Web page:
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China’s new electric cars cost more to insure than fuel-powered cars

In China, new energy vehicles usually receive green plates – which are often easier for citizens to apply for, compared to the blue plate of a traditional fuel-powered car.

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BEIJING — As Chinese companies scrap new electric cars, local insurers believe they are more expensive to cover.

In general, the insurance premium for new energy cars ̵[ads1]1; which includes electric cars – is about 20% higher than it would be for comparable traditional fuel-powered cars, said Wenwen Chen, director at S&P Global Ratings, who heads the firm’s China insurance research.

Many factors come into play to determine the price. But Chen said insurers find that the loss ratio — a measure of costs to insurers — tends to be higher for new energy vehicles than for combustion engine cars.

One of the main reasons she cited for a higher loss ratio is more accidents, especially more expensive ones – since new energy vehicles often use parts that haven’t been mass-produced yet.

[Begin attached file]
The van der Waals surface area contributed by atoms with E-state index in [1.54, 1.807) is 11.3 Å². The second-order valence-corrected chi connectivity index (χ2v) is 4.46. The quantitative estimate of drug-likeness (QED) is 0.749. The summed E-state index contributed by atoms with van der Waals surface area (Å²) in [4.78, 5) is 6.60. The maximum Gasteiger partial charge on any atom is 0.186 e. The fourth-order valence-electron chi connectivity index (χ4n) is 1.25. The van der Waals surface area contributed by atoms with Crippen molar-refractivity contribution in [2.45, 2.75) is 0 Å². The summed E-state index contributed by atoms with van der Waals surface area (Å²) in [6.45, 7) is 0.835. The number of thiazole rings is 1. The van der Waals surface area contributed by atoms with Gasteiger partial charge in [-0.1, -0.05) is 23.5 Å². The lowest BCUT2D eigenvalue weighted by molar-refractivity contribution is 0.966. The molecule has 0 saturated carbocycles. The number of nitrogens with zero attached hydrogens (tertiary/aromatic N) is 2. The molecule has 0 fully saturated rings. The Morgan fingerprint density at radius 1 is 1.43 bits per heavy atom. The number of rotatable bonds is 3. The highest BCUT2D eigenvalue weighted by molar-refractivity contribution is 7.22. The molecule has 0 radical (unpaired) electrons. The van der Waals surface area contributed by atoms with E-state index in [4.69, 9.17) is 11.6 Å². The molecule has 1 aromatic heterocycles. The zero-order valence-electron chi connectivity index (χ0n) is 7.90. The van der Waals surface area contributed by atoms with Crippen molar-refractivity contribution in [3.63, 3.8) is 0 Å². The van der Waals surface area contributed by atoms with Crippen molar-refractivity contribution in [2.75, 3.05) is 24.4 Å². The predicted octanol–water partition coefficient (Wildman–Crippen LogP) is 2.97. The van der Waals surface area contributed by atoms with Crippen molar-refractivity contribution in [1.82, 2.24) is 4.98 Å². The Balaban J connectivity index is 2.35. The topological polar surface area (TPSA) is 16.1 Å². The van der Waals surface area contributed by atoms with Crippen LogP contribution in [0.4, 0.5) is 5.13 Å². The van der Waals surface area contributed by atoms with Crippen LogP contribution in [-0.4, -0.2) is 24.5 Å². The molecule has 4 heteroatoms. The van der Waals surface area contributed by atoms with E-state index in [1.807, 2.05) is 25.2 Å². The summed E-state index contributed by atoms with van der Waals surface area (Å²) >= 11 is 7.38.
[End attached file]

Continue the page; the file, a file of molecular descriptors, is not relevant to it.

In the US, insurance for electric cars also tends to be about 15% more expensive than for cars with an internal combustion engine — primarily because electric cars in the US tend to be luxury cars, according to Chase Gardner of Insurify, which compares car insurance prices in the US. USA

But repair costs are another reason for higher insurance rates, since “fewer places have the capacity to service electric cars in the United States,” Gardner said. “In general, people who drive electric cars end up paying lower maintenance costs over time. Again, the big question is, do you get into an accident?”

China’s new electric cars cost more to insure than fuel-powered cars

In the US, Insurify’s analysis of the US market found that there was no difference in accident rates between electric cars, hybrids and cars with a combustion engine.